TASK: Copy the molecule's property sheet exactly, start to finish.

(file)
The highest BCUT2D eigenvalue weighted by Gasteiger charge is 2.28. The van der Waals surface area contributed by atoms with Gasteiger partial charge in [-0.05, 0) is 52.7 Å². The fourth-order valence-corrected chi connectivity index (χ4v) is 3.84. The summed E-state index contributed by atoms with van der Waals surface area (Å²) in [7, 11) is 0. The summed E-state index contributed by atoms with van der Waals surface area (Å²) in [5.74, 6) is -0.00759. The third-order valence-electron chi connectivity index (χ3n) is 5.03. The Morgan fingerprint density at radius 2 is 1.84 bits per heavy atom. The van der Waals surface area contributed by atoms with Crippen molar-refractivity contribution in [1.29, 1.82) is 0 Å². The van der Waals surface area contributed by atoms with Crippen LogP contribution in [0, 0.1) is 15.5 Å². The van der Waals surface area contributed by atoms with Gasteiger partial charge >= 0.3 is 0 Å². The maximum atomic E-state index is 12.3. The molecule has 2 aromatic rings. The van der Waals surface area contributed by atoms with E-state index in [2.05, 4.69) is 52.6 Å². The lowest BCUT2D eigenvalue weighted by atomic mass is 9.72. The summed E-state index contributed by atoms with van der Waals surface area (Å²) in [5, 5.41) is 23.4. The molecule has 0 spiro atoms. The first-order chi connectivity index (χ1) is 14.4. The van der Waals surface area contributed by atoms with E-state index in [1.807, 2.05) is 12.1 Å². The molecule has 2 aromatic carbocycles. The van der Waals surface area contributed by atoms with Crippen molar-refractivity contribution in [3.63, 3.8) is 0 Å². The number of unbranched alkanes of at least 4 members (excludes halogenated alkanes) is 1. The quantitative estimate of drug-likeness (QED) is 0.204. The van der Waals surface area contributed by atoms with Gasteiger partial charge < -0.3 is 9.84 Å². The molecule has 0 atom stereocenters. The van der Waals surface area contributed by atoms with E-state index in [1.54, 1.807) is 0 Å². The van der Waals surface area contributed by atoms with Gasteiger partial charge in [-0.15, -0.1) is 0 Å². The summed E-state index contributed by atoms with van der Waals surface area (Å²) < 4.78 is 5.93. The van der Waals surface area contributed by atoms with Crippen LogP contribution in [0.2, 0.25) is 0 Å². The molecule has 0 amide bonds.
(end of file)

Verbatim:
The highest BCUT2D eigenvalue weighted by Gasteiger charge is 2.28. The van der Waals surface area contributed by atoms with Gasteiger partial charge in [-0.05, 0) is 52.7 Å². The fourth-order valence-corrected chi connectivity index (χ4v) is 3.84. The summed E-state index contributed by atoms with van der Waals surface area (Å²) in [7, 11) is 0. The summed E-state index contributed by atoms with van der Waals surface area (Å²) in [5.74, 6) is -0.00759. The third-order valence-electron chi connectivity index (χ3n) is 5.03. The Morgan fingerprint density at radius 2 is 1.84 bits per heavy atom. The van der Waals surface area contributed by atoms with Crippen molar-refractivity contribution in [1.29, 1.82) is 0 Å². The van der Waals surface area contributed by atoms with Crippen LogP contribution in [0, 0.1) is 15.5 Å². The van der Waals surface area contributed by atoms with Gasteiger partial charge >= 0.3 is 0 Å². The maximum atomic E-state index is 12.3. The molecule has 2 aromatic rings. The van der Waals surface area contributed by atoms with E-state index in [2.05, 4.69) is 52.6 Å². The lowest BCUT2D eigenvalue weighted by atomic mass is 9.72. The summed E-state index contributed by atoms with van der Waals surface area (Å²) in [5, 5.41) is 23.4. The molecule has 0 spiro atoms. The first-order chi connectivity index (χ1) is 14.4. The van der Waals surface area contributed by atoms with E-state index in [1.807, 2.05) is 12.1 Å². The molecule has 2 aromatic carbocycles. The van der Waals surface area contributed by atoms with Crippen molar-refractivity contribution in [3.63, 3.8) is 0 Å². The number of unbranched alkanes of at least 4 members (excludes halogenated alkanes) is 1. The quantitative estimate of drug-likeness (QED) is 0.204. The van der Waals surface area contributed by atoms with Gasteiger partial charge < -0.3 is 9.84 Å². The molecule has 0 atom stereocenters. The van der Waals surface area contributed by atoms with E-state index in [1.54, 1.807) is 0 Å². The van der Waals surface area contributed by atoms with Gasteiger partial charge in [-0.15, -0.1) is 0 Å². The summed E-state index contributed by atoms with van der Waals surface area (Å²) < 4.78 is 5.93. The van der Waals surface area contributed by atoms with Crippen LogP contribution in [0.2, 0.25) is 0 Å². The molecule has 0 amide bonds.